God. David had his successes and failures; but he was a man of 
repentance. He even felt the need to build a temple, but would be denied 
the opportunity. He did, however, received divine assurance that his 
son, Solomon, would build the temple. Probably, more important than
the temple construction was the divine promise that the Kingdom of 
David would last forever. In this connection, the Chronicles sought to 
document God’s promise to David by focusing on the Southern Kingdom. 
Hence, the Chronicles sought to document the Davidic line of Kings that 
would lead eventually to the Christ child being born in the City of David. 
The second concern in Chronicles was that of the Temple and worships 
therein. The Temple was viewed as the earthly tabernacle within which the 
Lord did abide. This view was expressed in one of David’s utterances - The 
Lord is in his holy temple let all the earth keep silence before him. The 
Temple was the place where the mercy seat was located; it was the place 
that housed the Ark of Covenant; it was the place where the high priest made 
an annual pilgrimage to atone for his sins and those of the Jewish race.
The Temple, thus, represented cleansing, healing, and rejuvenation. 
Additionally, the Temple was the place where the scrolls were read, where 
the Passover was observed, and the center of Judaism was located. 
While the King ship of David and the Temple worship were the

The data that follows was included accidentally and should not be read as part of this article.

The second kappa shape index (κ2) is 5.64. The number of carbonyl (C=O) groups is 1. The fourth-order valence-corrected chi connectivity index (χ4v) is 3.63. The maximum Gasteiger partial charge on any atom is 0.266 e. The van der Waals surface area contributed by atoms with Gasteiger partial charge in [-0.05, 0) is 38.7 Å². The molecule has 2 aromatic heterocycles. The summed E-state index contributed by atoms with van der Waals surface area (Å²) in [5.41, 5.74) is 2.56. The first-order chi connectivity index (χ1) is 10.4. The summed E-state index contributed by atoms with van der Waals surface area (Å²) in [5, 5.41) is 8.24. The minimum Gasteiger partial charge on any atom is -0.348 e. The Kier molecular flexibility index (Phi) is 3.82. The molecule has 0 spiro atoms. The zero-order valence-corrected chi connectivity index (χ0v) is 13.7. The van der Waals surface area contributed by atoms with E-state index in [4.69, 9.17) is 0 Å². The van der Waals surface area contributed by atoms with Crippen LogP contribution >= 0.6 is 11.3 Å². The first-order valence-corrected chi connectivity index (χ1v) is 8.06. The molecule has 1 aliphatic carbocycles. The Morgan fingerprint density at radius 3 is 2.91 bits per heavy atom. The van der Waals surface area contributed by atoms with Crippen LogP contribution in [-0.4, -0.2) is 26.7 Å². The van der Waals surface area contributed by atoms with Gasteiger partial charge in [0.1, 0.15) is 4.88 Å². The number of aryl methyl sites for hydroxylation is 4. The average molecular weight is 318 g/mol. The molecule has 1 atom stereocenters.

focal points of the Chronicles, there is sandwiched between the major 
emphasis a divine call for repentance and a promise of healing; it is 
found in the II Chronicles 7:14. That verse was selected as both the 
text and subject for this study of Chronicles. It was uttered by God 
in a message to Solomon. The 12th verse of that Chapter reads, “And 
the Lord appeared unto Solomon by night, and said unto, I have heard
thy prayer, and have chosen this place to myself for an house of sacrifice. 
In that message, Jehovah, God, uttered a called for restoration, “If my
people, which are called by my name, shall humble themselves; and 
pray, and seek my face, and turn from their wicked ways; then will I 
hear from hear from heaven, and will forgive their sin, and will heal 
their land”. 
Beloved that call was neglected repeatedly from by the Northern 
Kingdom and God suffered that Kingdom to be carried into Assyrian 
Captivity, a nation that was later captured by Samaria and the Jewish 
people became known as the lost tribes. Approximately 135 years later, 
the Southern Kingdom - Judah - had drifted away from God and He 
suffered Judah be carried away into Babylonian Captivity. At a later time, 
God made provision for the Judah residents to return to Jerusalem. Beloved, 
He was a forgiving God then, He is the same now, and He shall be the same 
forever. Fortunately, we have access to the blessed salvation made that
God made possible in John 3:16. Hence, we are not Jews; we have no temple; 
but we have a channel to eternal life through our Lord and Savior Jesus 
Christ. 
Although Centuries separate humankind of today from the Textual Era, 
there yet exists efficacy in the words found in II Chron. 7:14. This promise 
can apply to the individual, a family, a worship center, a nation, and even 
the entire world. So in closing, let us heed God’s call for restoration! Amen.